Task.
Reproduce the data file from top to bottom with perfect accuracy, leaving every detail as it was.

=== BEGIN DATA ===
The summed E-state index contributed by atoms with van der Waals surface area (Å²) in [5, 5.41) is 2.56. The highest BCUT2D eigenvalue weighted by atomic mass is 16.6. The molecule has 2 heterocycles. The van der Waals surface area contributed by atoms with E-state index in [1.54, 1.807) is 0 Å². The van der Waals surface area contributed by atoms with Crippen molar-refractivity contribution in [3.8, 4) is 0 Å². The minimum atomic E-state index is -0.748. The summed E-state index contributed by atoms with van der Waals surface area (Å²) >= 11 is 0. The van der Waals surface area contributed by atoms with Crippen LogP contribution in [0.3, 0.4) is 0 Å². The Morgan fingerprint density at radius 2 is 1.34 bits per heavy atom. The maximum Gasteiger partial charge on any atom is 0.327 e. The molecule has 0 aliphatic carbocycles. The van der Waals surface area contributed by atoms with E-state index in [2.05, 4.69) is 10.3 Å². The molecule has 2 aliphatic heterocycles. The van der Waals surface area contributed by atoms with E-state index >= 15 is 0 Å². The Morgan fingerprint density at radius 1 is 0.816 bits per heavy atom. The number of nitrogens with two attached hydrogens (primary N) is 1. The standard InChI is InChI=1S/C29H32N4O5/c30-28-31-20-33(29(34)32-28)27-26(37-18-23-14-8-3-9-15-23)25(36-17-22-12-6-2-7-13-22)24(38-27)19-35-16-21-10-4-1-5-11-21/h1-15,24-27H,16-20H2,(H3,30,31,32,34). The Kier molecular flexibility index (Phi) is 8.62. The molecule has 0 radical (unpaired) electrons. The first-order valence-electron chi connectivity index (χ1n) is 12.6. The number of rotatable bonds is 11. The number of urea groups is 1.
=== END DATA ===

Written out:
The summed E-state index contributed by atoms with van der Waals surface area (Å²) in [5, 5.41) is 2.56. The highest BCUT2D eigenvalue weighted by atomic mass is 16.6. The molecule has 2 heterocycles. The van der Waals surface area contributed by atoms with E-state index in [1.54, 1.807) is 0 Å². The van der Waals surface area contributed by atoms with Crippen molar-refractivity contribution in [3.8, 4) is 0 Å². The minimum atomic E-state index is -0.748. The summed E-state index contributed by atoms with van der Waals surface area (Å²) >= 11 is 0. The van der Waals surface area contributed by atoms with Crippen LogP contribution in [0.3, 0.4) is 0 Å². The Morgan fingerprint density at radius 2 is 1.34 bits per heavy atom. The maximum Gasteiger partial charge on any atom is 0.327 e. The molecule has 0 aliphatic carbocycles. The van der Waals surface area contributed by atoms with E-state index in [2.05, 4.69) is 10.3 Å². The molecule has 2 aliphatic heterocycles. The van der Waals surface area contributed by atoms with E-state index >= 15 is 0 Å². The Morgan fingerprint density at radius 1 is 0.816 bits per heavy atom. The number of nitrogens with two attached hydrogens (primary N) is 1. The standard InChI is InChI=1S/C29H32N4O5/c30-28-31-20-33(29(34)32-28)27-26(37-18-23-14-8-3-9-15-23)25(36-17-22-12-6-2-7-13-22)24(38-27)19-35-16-21-10-4-1-5-11-21/h1-15,24-27H,16-20H2,(H3,30,31,32,34). The Kier molecular flexibility index (Phi) is 8.62. The molecule has 0 radical (unpaired) electrons. The first-order valence-electron chi connectivity index (χ1n) is 12.6. The number of rotatable bonds is 11. The number of urea groups is 1.